Despite the progress, there seemed little interest in dwelling on the past.

New plants along the back wall of the Chestnut Street Garage are designed to attract visitors – winged and non-winged – to downtown West Chester.

The BID’s 2022 game plan

  1. Return the event. This started with baby steps last year and looks to continue. We’ve already seen the return of the Spring Gallery Walk and the Gay Street Open Air Market, the introduction of West Chester Restaurant Week this winter, and a new happy hour event this spring. This week brought Fete de Musique and coming in late July, Yoga in Gay Street. Then this fall/winter the Christmas parade returns and so do the lights. I believe the term “Longwood-esque,” was used.
  2. Keep your best face forward. “One of the important factors for customers coming here is that they see a clean town,” BID Executive Director John O’Brien shared with Borough Council. To do this the BID has been leveraging community service hours issued by District Judge Marian Vito. With the additional help, the BID has been able to collect trash and wash benches along High, Walnut, Matlack, Chestnut, Gay, and Market Streets multiple times a week. The initiative goes beyond the BID’s borders to make sure the town as a whole stays clean. In addition to cleaning, the BID with help from the West Chester Green Team recently cleared out and replanted the area behind the Chestnut Street garage with a native pollinator garden.  
  3. Praise the community. When recruiting new businesses John shared that he lauds not only the region’s demographics and location but also its community. “We have a community that wants to see [businesses] supported. Here in West Chester people know your name and they want to see you succeed,” he told borough council. That support is critical if the downtown business district is to continue to grow. 

Despite the optimism (nearly 80 percent of respondents said they felt good coming into the year), 2022 is not likely to be all sunshine and rainbows. Inflation and supply chain kinks continue to wreak havoc – John reported some restaurants had to remove menu items because costs exceeded what someone could reasonably be expected to pay – as does employment. If you flip that, means there are plenty of jobs to be had at competitive wages and flexible hours. “This is the year to be a teenage employee,” said John.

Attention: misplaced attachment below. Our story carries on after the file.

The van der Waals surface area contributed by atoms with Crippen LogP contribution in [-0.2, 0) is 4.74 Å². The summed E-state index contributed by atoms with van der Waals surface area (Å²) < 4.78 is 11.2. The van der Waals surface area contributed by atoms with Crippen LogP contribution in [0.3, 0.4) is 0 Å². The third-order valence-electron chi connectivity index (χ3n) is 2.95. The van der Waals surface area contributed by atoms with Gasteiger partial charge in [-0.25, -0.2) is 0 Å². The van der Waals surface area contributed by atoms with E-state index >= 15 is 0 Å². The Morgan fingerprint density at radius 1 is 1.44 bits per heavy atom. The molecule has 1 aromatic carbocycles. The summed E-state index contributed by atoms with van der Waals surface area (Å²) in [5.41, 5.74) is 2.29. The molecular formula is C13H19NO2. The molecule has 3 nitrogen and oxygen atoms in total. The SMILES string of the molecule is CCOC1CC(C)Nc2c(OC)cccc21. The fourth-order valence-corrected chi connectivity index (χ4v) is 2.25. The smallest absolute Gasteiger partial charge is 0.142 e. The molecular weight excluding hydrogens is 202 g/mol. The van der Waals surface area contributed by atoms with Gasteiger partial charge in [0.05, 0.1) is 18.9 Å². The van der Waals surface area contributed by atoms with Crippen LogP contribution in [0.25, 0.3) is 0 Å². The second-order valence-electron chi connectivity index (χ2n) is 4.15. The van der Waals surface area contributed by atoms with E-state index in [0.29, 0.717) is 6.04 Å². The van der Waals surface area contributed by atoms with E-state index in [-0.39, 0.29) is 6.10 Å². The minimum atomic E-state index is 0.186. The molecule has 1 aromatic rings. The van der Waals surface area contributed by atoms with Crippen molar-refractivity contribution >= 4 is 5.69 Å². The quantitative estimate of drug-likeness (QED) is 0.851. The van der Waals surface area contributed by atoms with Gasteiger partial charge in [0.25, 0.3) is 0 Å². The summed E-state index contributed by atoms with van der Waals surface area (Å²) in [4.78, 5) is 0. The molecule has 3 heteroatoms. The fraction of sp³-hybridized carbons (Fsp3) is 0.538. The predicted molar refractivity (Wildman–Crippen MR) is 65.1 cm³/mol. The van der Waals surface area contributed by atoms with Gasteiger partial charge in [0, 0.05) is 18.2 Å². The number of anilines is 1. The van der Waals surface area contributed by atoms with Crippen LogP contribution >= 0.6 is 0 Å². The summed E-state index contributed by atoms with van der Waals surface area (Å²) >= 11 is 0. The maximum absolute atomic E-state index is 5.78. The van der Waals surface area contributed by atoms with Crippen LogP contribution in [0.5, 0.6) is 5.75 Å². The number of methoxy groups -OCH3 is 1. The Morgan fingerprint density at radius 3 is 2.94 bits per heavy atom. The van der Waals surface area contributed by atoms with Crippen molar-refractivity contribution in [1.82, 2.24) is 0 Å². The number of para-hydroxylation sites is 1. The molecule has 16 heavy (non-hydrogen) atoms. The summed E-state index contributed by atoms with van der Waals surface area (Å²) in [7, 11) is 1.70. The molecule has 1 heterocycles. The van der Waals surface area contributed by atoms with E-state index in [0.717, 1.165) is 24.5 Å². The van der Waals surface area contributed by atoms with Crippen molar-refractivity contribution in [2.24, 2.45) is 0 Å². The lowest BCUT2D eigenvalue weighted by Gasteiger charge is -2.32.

Tearing down and building up in West Goshen

Things may be happening at the West Goshen Shopping Center.

“I still have difficulty thinking of the borough and West Goshen township as two distinct places. Feels like we should be one,” wrote West Goshen Sunshine in her email before setting me straight on several developments happening basically to all of us.* 

This week demolition began on the Spellman Building on Paoli Pike. Once home to the school district administrative offices, then for a short while the borough administrative offices, it is now tumbling down. In its place, an Aldi’s market, a Popeye’s restaurant, and a third – yet to be disclosed – business.

Also, happening in West Goshen, West Goshen Supervisors reviewed a preliminary Zoning Hearing application this week for the West Goshen Shopping Center. The multi-part redevelopment request includes expanding the area once occupied by K-mart, improving the parking area, and adding a new freestanding 6750 sq. ft. fast food restaurant just west of the PennDOT Ride and Share lot. No word yet on what that restaurant could be, but if wishful thinking changes anything, it will be a Chic-Fil-A. 

*Except when it comes to summer camp, then your borough address brings no love and a price increase. If you live in West Goshen and are not already following West Goshen Sunshine, you should.

***This is a sponsored post***

What’s for Lunch? Kildare’s Irish Pub

The Rueben on rye from Kildare’s.

In response to a request for more restaurant content, I am launching a new summer feature asking some of the borough’s chefs, restaurant owners, and workers what they would order for lunch and why. This week, Kildare’s. 

If you don’t have an afternoon to kill, lunch can be a perilous decision – do you try to squeeze in a sit-down meal or just grab something quick? At Kildare’s head chef, Stephanie Gray wants you to be able to do both.